Next is the Miles version from the Tutu album. Listen to the production; Miles is almost a sideman on his own album. Miller’s bass is more upfront than Miles’ trumpet. The keys are thickly layered and all kinds of percussion touches flow through the song along with voices deep in the mix. In many ways the production overshadows the lead instrument. Plus, the trumpet solo is not very memorable, certainly not as memorable as the thematic hook.
 
And now for the most incongruous of all the versions—first off, it’s from Selim Sivad: A Tribute to Miles Davis. Is it me or does anyone else find it rather odd that a saxophone quartet is doing a tribute to a trumpet player! Of course, it’s not any generic saxophone quartet. This is The World Saxophone Quartet, the premiere ensemble of its type. Add to the instrumental incongruity, the quartet (David Murray – tenor, Hamiet Bluiett – baritone,
Oliver Lake
– alto, John Purcell – saxello) is here joined by a brace of drummers (Chief Bey, Okyerema Asante, Titos Sompa) and the featured solo is by trap drummer Jack DeJohnette.

 

It doesn’t get any odder. Were it not for DeJohnette, there is no way this version would have made the cut musically. Plus, the engineering is abysmal. It sounds like this was recorded with tin cans rather than modern microphones.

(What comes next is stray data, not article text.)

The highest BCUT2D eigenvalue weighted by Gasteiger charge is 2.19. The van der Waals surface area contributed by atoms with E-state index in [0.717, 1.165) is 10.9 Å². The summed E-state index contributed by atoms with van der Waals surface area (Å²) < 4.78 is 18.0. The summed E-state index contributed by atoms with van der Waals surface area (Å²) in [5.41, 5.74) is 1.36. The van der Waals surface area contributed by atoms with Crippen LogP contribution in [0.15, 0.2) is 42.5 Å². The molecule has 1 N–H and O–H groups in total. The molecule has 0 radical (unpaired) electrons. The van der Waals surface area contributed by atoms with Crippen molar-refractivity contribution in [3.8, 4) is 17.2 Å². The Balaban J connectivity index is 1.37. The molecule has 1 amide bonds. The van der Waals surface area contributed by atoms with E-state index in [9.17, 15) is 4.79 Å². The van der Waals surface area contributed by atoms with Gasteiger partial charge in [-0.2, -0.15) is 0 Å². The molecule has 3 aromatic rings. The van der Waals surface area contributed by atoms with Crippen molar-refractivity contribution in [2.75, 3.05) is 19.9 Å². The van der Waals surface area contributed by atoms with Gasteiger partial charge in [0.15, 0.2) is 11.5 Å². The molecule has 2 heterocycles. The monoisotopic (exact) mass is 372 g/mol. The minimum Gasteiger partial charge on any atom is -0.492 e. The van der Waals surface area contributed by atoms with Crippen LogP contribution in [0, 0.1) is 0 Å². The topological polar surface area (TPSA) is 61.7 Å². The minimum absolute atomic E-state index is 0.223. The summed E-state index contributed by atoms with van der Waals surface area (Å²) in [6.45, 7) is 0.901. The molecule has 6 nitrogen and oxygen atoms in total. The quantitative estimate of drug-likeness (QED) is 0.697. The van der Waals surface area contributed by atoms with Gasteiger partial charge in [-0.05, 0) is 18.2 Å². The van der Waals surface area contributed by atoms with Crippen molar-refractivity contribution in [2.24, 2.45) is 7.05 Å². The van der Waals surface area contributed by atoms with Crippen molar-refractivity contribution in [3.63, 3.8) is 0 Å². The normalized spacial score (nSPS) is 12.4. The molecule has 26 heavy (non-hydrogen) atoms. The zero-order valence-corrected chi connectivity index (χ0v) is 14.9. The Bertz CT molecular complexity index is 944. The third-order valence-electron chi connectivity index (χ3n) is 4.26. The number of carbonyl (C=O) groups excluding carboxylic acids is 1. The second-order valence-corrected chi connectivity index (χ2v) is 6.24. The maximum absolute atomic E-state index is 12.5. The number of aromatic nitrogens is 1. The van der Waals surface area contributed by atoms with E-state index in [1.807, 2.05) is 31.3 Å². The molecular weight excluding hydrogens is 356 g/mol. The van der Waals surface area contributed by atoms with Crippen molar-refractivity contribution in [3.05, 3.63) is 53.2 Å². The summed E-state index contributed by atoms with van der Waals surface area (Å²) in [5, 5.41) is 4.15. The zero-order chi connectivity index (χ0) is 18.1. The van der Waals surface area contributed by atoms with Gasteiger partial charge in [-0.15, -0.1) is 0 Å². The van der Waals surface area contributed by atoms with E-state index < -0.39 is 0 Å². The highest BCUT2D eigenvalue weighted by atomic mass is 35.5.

All quibbles and disagreements aside however, Jack Dejohnette does a masterful drum solo that perfectly illustrates how a great jazz drummer can handle up on a song, make the drums sing. Dejohnette’s solo is so thoroughly in the pocket, you can hum the theme along with him. The horn solos are OK, but this is a case where you’ve got to do a little bit more than give the drummer some. He takes the whole cake. Also, this version casts “Tutu” as a jazz number with African percussion poly-rhythms. The heavy funk backbeat recedes into the percussive background.

The feature cut is next. It’s from
Dreyfus Night In Paris, an all-star, one-off concert that had all the makings of being a by-the-numbers, wham bam, boisterous but forgettable affair. These cats are pros and they all rise to the occasion to lay down an impressive fusion of jazz and funk. It starts out tentatively, almost like the band wasn’t sure of what the song was going to be, but then Miller comes in booming the bass riff and everybody falls into step.
 
Miles’ last great saxophonist, Kenny Garrett, solos first. My man does his preaching thing, almost like Maceo on steroids, and receives a warm ovation. I was really curious, where would they go from a solo that sounded like a finale?